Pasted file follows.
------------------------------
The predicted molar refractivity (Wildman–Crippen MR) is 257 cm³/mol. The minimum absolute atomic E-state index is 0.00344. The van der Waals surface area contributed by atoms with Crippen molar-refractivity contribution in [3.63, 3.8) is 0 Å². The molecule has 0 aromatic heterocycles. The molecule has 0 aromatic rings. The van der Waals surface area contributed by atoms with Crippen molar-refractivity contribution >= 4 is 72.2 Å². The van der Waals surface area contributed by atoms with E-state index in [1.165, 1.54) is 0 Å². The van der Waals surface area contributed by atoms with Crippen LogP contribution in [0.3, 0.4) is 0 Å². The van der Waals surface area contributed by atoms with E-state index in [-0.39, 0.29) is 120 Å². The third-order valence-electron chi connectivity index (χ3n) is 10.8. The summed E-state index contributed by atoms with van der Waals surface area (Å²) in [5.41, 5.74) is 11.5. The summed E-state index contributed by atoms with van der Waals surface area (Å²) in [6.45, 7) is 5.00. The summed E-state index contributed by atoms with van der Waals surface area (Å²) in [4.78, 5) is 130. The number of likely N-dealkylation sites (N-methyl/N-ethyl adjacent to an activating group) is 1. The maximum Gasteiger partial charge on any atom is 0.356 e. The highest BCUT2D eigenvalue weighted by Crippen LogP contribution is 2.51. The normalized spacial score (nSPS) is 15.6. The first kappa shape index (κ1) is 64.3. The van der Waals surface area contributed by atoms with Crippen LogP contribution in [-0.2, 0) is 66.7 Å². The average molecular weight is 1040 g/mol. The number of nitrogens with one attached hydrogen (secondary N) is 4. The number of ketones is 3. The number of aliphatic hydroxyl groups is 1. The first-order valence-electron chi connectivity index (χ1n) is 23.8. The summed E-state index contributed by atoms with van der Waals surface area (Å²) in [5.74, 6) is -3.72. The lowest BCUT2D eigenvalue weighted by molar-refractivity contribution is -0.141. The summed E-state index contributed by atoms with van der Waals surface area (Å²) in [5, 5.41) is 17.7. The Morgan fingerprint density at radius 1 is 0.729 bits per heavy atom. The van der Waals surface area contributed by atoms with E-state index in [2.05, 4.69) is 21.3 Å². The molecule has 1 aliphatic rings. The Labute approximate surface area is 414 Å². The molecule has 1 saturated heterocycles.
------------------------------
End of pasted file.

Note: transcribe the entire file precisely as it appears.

The predicted molar refractivity (Wildman–Crippen MR) is 257 cm³/mol. The minimum absolute atomic E-state index is 0.00344. The van der Waals surface area contributed by atoms with Crippen molar-refractivity contribution in [3.63, 3.8) is 0 Å². The molecule has 0 aromatic heterocycles. The molecule has 0 aromatic rings. The van der Waals surface area contributed by atoms with Crippen molar-refractivity contribution >= 4 is 72.2 Å². The van der Waals surface area contributed by atoms with E-state index in [1.165, 1.54) is 0 Å². The van der Waals surface area contributed by atoms with Crippen LogP contribution in [0.3, 0.4) is 0 Å². The van der Waals surface area contributed by atoms with E-state index in [-0.39, 0.29) is 120 Å². The third-order valence-electron chi connectivity index (χ3n) is 10.8. The summed E-state index contributed by atoms with van der Waals surface area (Å²) in [5.41, 5.74) is 11.5. The summed E-state index contributed by atoms with van der Waals surface area (Å²) in [6.45, 7) is 5.00. The summed E-state index contributed by atoms with van der Waals surface area (Å²) in [4.78, 5) is 130. The number of likely N-dealkylation sites (N-methyl/N-ethyl adjacent to an activating group) is 1. The maximum Gasteiger partial charge on any atom is 0.356 e. The highest BCUT2D eigenvalue weighted by Crippen LogP contribution is 2.51. The normalized spacial score (nSPS) is 15.6. The first kappa shape index (κ1) is 64.3. The van der Waals surface area contributed by atoms with Crippen LogP contribution in [-0.2, 0) is 66.7 Å². The average molecular weight is 1040 g/mol. The number of nitrogens with one attached hydrogen (secondary N) is 4. The number of ketones is 3. The number of aliphatic hydroxyl groups is 1. The first-order valence-electron chi connectivity index (χ1n) is 23.8. The summed E-state index contributed by atoms with van der Waals surface area (Å²) in [5.74, 6) is -3.72. The lowest BCUT2D eigenvalue weighted by molar-refractivity contribution is -0.141. The summed E-state index contributed by atoms with van der Waals surface area (Å²) in [5, 5.41) is 17.7. The Morgan fingerprint density at radius 1 is 0.729 bits per heavy atom. The van der Waals surface area contributed by atoms with E-state index in [2.05, 4.69) is 21.3 Å². The molecule has 1 aliphatic rings. The Labute approximate surface area is 414 Å². The molecule has 1 saturated heterocycles.